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About the book
  • Published: 5 May 2003
  • ISBN: 9780141439594
  • Imprint: Penguin Classics
  • Format: Paperback
  • Pages: 592
  • RRP: $14.99

Tess Of The D'urbervilles

Penguin English Library




With its sensitive depiction of a wronged 'pure woman' and its powerful criticism of Victorian sexual hypocrisy, Tess of the D'Urbervilles shocked readers on publication. 

A heartaching portrayal of a woman faced by an impossible choice in the pursuit of happiness, Thomas Hardy's Tess of the D'Urbervilles is edited with notes by Tim Dolin and an introduction by Margaret R. Higonnet in Penguin Classics.

When Tess Durbeyfield is driven by family poverty to claim kinship with the wealthy D'Urbervilles and seek a portion of their family fortune, meeting her 'cousin' Alec proves to be her downfall. A very different man, Angel Clare, seems to offer her love and salvation, but Tess must choose whether to reveal her past or remain silent in the hope of a peaceful future. With its sensitive depiction of the wronged Tess and powerful criticism of social convention, Tess of the D'Urbervilles, subtitled 'A Pure Woman', is one of the most moving and poetic of Hardy's novels.

Based on the three-volume first edition that shocked readers when first published in 1891, this edition includes as appendices: Hardy's Prefaces, the Landscapes of Tess, episodes originally censored from the Graphic periodical version and a selection of the Graphic illustrations.

Thomas Hardy (1840-1928), born Higher Brockhampton, near Dorchester, originally trained as an architect before earning his living as a writer. Though he saw himself primarily as a poet, Hardy was the author of some of the late eighteenth century's major novels: The Mayor of Casterbridge (1886), Tess of the D'Urbervilles (1891), Far from the Madding Crowd (1874), and Jude the Obscure (1895). Amidst the controversy caused by Jude the Obscure, he turned to the poetry he had been writing all his life. In the next thirty years he published over nine hundred poems and his epic drama in verse, The Dynasts.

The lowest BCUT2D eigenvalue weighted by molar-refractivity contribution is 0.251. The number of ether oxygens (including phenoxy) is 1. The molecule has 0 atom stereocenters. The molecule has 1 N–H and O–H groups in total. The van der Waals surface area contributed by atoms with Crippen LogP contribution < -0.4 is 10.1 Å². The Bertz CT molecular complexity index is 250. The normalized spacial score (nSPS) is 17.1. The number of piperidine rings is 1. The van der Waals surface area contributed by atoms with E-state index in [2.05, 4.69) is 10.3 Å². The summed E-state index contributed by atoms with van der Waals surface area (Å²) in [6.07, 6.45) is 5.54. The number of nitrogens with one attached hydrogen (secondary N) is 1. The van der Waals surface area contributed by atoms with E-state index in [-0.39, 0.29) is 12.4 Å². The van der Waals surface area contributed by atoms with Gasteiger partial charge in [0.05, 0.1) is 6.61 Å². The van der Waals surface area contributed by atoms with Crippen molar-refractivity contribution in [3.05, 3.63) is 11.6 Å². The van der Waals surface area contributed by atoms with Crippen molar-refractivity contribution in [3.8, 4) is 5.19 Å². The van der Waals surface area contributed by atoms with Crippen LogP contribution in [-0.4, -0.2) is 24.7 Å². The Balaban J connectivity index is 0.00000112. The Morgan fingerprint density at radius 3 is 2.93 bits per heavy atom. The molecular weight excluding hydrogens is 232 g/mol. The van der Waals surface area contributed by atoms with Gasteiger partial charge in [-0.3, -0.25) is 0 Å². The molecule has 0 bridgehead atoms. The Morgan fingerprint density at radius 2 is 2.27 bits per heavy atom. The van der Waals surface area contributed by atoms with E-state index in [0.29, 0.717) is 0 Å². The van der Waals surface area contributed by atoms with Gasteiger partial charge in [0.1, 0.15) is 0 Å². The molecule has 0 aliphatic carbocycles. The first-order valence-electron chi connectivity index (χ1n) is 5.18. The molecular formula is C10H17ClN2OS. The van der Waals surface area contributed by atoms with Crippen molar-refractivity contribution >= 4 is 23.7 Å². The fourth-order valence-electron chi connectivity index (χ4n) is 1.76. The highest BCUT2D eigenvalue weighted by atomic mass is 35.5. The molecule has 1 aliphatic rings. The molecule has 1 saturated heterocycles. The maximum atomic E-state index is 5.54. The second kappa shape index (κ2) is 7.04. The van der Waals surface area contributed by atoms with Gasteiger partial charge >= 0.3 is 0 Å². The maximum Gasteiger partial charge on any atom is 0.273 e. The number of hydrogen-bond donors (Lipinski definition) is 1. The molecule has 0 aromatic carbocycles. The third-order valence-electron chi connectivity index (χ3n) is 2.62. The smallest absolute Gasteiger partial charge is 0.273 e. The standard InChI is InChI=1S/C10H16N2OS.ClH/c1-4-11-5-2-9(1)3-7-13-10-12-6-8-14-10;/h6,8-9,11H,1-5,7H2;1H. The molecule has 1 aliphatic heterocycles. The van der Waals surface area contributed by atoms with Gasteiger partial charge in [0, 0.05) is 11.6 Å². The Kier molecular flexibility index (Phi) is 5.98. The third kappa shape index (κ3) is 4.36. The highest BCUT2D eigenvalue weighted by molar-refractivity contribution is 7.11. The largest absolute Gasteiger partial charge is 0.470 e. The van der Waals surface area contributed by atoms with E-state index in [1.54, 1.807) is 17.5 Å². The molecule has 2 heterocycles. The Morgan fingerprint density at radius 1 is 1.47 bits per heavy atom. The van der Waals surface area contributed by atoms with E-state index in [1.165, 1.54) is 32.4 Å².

If you enjoyed Tess of the D'Urbervilles, you might like Daniel Defoe's Moll Flanders, also available in Penguin Classics.

  • Pub date: 5 May 2003
  • ISBN: 9780141439594
  • Imprint: Penguin Classics
  • Format: Paperback
  • Pages: 592
  • RRP: $14.99

About the Author

Thomas Hardy

Thomas Hardy was born on 2 June 1840. His father was a stonemason. He was brought up near Dorchester and trained as an architect. In 1868 his work took him to St Juliot's church in Cornwall where he met his wife-to-be, Emma. His first novel, The Poor Man and the Lady, was rejected by publishers but Desperate Remedies was published in 1871 and this was rapidly followed by Under the Greenwood Tree (1872), A Pair of Blue Eyes (1873) and Far from the Madding Crowd (1874). He also wrote many other novels, poems and short stories. Tess of the D'Urbervilles was published in 1891. His final novel was Jude the Obscure (1895). Hardy was awarded the Order of Merit in 1920 and the gold medal of the Royal Society of Literature in 1912. His wife died in 1912 and he later married his secretary. Thomas Hardy died 11 January 1928.

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